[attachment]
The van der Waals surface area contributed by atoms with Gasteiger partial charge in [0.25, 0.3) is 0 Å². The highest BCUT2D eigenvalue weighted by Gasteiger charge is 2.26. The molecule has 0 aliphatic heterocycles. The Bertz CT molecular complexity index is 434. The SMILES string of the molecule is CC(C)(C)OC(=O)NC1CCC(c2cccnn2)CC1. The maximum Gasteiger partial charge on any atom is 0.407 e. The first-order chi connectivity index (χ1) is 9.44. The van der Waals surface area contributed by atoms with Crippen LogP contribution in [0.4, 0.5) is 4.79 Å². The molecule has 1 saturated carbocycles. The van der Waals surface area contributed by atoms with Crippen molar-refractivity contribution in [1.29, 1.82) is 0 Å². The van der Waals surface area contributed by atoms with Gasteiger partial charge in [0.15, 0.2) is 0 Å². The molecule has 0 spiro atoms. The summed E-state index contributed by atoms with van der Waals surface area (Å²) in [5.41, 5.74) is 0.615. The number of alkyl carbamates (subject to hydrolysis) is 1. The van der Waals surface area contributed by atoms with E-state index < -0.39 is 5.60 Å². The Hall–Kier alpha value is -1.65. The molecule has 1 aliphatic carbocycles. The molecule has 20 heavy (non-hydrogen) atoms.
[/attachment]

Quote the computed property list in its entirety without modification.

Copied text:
The van der Waals surface area contributed by atoms with Gasteiger partial charge in [0.25, 0.3) is 0 Å². The highest BCUT2D eigenvalue weighted by Gasteiger charge is 2.26. The molecule has 0 aliphatic heterocycles. The Bertz CT molecular complexity index is 434. The SMILES string of the molecule is CC(C)(C)OC(=O)NC1CCC(c2cccnn2)CC1. The maximum Gasteiger partial charge on any atom is 0.407 e. The first-order chi connectivity index (χ1) is 9.44. The van der Waals surface area contributed by atoms with Crippen LogP contribution in [0.4, 0.5) is 4.79 Å². The molecule has 1 saturated carbocycles. The van der Waals surface area contributed by atoms with Crippen molar-refractivity contribution in [1.29, 1.82) is 0 Å². The van der Waals surface area contributed by atoms with Gasteiger partial charge in [0.15, 0.2) is 0 Å². The molecule has 0 spiro atoms. The summed E-state index contributed by atoms with van der Waals surface area (Å²) in [5.41, 5.74) is 0.615. The number of alkyl carbamates (subject to hydrolysis) is 1. The van der Waals surface area contributed by atoms with E-state index < -0.39 is 5.60 Å². The Hall–Kier alpha value is -1.65. The molecule has 1 aliphatic carbocycles. The molecule has 20 heavy (non-hydrogen) atoms.